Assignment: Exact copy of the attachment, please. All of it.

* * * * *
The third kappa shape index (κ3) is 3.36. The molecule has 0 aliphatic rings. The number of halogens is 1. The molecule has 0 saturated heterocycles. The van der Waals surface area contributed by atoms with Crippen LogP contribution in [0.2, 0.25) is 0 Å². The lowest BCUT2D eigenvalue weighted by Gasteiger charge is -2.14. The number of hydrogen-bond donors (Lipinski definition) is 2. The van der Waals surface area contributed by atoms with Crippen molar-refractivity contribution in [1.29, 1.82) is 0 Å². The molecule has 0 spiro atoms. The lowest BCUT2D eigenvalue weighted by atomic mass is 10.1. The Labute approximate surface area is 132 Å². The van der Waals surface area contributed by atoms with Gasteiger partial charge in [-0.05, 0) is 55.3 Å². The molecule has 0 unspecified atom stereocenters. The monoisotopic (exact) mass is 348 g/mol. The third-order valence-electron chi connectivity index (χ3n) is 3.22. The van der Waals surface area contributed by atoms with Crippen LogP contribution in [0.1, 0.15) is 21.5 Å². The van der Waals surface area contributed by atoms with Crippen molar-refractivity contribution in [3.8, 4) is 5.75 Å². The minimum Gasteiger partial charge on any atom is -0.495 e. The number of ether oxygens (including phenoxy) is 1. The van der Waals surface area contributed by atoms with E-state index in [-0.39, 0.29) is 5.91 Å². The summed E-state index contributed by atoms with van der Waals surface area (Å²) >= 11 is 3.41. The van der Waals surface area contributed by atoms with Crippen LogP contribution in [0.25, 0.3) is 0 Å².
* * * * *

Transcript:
The third kappa shape index (κ3) is 3.36. The molecule has 0 aliphatic rings. The number of halogens is 1. The molecule has 0 saturated heterocycles. The van der Waals surface area contributed by atoms with Crippen LogP contribution in [0.2, 0.25) is 0 Å². The lowest BCUT2D eigenvalue weighted by Gasteiger charge is -2.14. The number of hydrogen-bond donors (Lipinski definition) is 2. The van der Waals surface area contributed by atoms with Crippen molar-refractivity contribution in [1.29, 1.82) is 0 Å². The molecule has 0 spiro atoms. The lowest BCUT2D eigenvalue weighted by atomic mass is 10.1. The Labute approximate surface area is 132 Å². The van der Waals surface area contributed by atoms with Gasteiger partial charge in [-0.05, 0) is 55.3 Å². The molecule has 0 unspecified atom stereocenters. The monoisotopic (exact) mass is 348 g/mol. The third-order valence-electron chi connectivity index (χ3n) is 3.22. The van der Waals surface area contributed by atoms with Crippen LogP contribution in [0.1, 0.15) is 21.5 Å². The van der Waals surface area contributed by atoms with Crippen molar-refractivity contribution in [3.8, 4) is 5.75 Å². The minimum Gasteiger partial charge on any atom is -0.495 e. The number of ether oxygens (including phenoxy) is 1. The van der Waals surface area contributed by atoms with E-state index in [-0.39, 0.29) is 5.91 Å². The summed E-state index contributed by atoms with van der Waals surface area (Å²) >= 11 is 3.41. The van der Waals surface area contributed by atoms with Crippen LogP contribution in [0.25, 0.3) is 0 Å².